After the restoration, the Asian Portrait showed the dignified status of the subject once again. With its accentuated use of the brush and its rich nuances of color and tinted varnish layers, Raden Saleh’s painting reveals great artistic virtuosity.

As her interest in Southeast Asian art and culture increased, the studio moved from Germany to Southeast Asia in 1998. Numerous works by Indonesian painters such as Raden Saleh, Hendra Gunawan, Affandi, Nyoman Gunarsa, Made Wianta, S. Sudjojono, Tarmizi and Kerton, plus foreign artists who painted largely in Bali: A. Le Mayeur, Walter Spies and Donald Friend were conserved.


Christie’s International Singapore invited Renate Kant in 1998 to give a slide lecture on conservation and restoration. After this lecture there was a huge interest in the specialised knowledge and professional conservation services which could be offered to the Singapore arts and cultural scene. With recommendations and support from the Singapore Tourism Board, the National Heritage Board and Christie’s, the new studio for Conservation and Restoration - Renate Kant Pte Ltd in 1999 was established.
The clients include the Singapore Art Museum, the National University of Singapore Museums - Lee Kong Chian Art Museum, auction houses, galleries such as Gajah Gallery, Indigo Blue Gallery, Soobin Gallery and Opera Gallery as well as numerous private collectors and art lovers. In addition, the studio has worked on a conservation of a mural by Chen Wen Hsi through the National Heritage Board. Well-known Singaporean artists restored include Liu Kang, Lai Foong Moi, Georgette Chen and Cheong Soo Pieng (National University of Singapore Museum's Collection).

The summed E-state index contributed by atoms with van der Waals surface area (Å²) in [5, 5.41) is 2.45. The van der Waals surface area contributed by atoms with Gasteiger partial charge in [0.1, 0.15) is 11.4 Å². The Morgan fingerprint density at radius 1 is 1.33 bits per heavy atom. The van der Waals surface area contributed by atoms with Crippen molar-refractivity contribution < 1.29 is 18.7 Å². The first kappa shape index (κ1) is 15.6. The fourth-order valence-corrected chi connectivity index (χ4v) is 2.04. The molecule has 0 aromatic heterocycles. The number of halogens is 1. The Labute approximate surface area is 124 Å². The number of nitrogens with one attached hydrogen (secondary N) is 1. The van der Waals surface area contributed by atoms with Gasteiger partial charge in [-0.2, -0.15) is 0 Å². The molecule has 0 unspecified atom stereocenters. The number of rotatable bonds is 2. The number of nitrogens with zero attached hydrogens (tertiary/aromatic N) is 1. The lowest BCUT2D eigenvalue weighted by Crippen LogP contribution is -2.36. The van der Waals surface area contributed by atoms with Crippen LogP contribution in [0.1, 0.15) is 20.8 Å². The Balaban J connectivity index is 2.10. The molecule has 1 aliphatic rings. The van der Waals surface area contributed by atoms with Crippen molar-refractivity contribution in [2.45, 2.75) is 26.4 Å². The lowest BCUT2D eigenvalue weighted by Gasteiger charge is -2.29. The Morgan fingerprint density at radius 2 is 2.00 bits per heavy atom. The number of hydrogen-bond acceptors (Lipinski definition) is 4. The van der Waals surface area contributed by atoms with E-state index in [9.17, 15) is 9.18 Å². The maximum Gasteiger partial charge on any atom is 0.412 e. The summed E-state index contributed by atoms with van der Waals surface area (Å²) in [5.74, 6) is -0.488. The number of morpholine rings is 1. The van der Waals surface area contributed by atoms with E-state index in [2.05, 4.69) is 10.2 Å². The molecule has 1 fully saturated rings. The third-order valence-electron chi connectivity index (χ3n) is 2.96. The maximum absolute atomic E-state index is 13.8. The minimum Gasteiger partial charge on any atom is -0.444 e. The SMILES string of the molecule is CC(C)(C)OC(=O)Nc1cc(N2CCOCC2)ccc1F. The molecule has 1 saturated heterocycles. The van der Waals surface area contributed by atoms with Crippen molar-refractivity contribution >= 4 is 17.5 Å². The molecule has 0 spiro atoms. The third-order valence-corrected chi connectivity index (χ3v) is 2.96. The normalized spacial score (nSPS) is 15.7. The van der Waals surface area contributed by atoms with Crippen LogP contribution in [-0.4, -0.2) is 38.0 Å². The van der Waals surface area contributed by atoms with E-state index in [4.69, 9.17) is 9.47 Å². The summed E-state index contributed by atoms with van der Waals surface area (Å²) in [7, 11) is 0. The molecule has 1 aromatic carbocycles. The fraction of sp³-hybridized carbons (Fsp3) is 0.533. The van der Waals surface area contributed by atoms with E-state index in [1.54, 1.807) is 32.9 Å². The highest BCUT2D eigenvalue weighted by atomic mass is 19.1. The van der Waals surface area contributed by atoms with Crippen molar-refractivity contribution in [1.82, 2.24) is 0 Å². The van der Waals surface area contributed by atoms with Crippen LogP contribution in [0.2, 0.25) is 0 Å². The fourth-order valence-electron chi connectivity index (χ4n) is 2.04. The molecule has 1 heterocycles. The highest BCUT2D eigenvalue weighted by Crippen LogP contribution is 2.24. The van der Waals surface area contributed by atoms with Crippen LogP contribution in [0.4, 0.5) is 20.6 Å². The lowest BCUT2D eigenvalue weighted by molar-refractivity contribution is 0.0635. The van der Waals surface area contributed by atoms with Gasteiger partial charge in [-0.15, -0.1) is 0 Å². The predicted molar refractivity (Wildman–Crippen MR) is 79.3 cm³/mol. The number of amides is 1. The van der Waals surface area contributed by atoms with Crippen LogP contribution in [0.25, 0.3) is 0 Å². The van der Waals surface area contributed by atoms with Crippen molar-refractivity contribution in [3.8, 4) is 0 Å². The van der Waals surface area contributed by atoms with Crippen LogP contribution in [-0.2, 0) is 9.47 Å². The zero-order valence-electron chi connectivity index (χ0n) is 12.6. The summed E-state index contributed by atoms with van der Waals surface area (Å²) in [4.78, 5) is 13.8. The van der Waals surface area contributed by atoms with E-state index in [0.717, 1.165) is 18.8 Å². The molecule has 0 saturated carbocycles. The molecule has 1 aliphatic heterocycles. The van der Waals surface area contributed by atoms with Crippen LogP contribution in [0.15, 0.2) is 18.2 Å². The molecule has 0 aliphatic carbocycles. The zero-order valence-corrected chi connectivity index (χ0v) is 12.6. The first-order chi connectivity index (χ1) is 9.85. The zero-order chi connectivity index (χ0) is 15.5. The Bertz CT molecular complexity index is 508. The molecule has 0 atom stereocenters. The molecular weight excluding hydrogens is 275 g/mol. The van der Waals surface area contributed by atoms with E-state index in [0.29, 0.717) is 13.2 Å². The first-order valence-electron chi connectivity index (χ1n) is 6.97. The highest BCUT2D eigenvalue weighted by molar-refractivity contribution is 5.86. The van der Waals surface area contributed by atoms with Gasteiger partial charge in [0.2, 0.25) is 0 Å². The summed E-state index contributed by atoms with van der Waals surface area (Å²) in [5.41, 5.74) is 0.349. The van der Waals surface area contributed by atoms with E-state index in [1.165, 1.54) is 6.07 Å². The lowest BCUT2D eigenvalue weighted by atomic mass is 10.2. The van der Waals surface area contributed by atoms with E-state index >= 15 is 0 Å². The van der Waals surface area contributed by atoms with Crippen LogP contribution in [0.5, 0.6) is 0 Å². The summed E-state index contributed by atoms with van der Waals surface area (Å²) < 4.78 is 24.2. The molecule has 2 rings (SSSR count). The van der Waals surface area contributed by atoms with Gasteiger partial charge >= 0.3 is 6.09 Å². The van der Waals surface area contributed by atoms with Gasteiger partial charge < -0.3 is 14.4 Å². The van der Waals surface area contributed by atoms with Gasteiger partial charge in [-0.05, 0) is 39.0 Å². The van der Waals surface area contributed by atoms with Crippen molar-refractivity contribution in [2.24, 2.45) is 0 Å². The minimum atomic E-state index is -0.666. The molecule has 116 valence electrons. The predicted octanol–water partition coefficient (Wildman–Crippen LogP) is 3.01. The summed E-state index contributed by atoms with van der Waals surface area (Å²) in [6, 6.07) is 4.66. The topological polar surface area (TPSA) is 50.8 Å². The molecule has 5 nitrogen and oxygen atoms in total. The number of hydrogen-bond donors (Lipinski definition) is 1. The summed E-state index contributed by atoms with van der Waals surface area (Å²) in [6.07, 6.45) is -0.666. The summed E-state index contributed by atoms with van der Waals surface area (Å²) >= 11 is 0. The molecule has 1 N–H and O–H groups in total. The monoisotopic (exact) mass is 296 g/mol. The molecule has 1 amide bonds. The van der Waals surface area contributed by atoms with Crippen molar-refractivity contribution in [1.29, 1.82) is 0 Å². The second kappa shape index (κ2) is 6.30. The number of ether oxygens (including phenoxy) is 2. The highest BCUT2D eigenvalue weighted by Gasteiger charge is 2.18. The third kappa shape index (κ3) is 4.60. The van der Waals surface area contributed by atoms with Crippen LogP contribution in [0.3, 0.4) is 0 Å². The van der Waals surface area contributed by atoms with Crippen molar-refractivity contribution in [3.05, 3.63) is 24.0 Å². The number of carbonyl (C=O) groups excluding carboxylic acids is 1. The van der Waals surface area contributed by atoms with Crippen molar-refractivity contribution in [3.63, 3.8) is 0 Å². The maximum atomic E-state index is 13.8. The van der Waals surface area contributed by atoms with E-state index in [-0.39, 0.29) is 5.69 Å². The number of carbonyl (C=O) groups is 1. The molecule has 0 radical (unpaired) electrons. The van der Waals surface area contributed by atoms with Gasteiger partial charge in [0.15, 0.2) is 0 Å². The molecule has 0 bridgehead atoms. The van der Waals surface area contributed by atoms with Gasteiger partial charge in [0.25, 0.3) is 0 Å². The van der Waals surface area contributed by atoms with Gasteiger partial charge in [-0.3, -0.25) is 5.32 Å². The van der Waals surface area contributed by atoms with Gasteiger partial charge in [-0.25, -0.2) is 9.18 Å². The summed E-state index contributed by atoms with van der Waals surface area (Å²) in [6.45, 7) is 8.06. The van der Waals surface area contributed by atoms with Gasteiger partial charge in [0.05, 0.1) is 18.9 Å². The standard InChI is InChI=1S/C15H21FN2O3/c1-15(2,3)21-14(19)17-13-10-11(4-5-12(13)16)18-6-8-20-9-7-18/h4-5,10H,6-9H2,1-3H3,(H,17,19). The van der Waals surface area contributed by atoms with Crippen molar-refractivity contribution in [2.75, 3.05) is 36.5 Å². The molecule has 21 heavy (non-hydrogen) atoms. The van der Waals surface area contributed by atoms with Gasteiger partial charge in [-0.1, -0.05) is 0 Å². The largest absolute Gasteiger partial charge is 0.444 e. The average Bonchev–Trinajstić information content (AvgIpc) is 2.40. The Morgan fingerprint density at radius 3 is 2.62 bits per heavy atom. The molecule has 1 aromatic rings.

In 2007, the studio changed its name to Renate Kant Asia Pte Ltd to reflect the broad outreach and a new owner and in 2009 to the present name Renate Kant studio for conservation and restoration, a division of Pin Point Consultants Pte Ltd.


The Lopez Museum and Foundation has sent paintings of their national artists, including Carlos Francisco, to the Singapore Studio for restoration, as has the Ayala Museum, which sent paintings of Fernando Zobel. Additional Philippine artists restored include Anita Mangsaysay-Ho, Gala Ocampo and Amorsolo. In February 2002, Renate Kant presented her slide lecture, ”Every Good Painting Cracks”, for the general public at the Ayala Museum in Makati City, Manila.


There was a strong increase in the expertise and services of Ms Kant by Malaysian institutions in the year 2000. In July Renate Kant gave her slide lecture presentation to a full house at the National Art Gallery in Kuala Lumpur. The studio has also restored paintings and served as a consultant for the Valentine Willie Fine Art Gallery in Kuala Lumpur, the collection of Electricity Board and for the Bank Negara collection.
The scope of work in Malaysia goes beyond Kuala Lumpur. Works have been restored for the Istana collection in Johor Bahru and for collectors in Penang.


In 2005, the studio began a cooperation with Schoeni Gallery, Hongkong and gave a talk followed by consultations with many interested collectors. Since then, numerous journeys and care of private collections followed.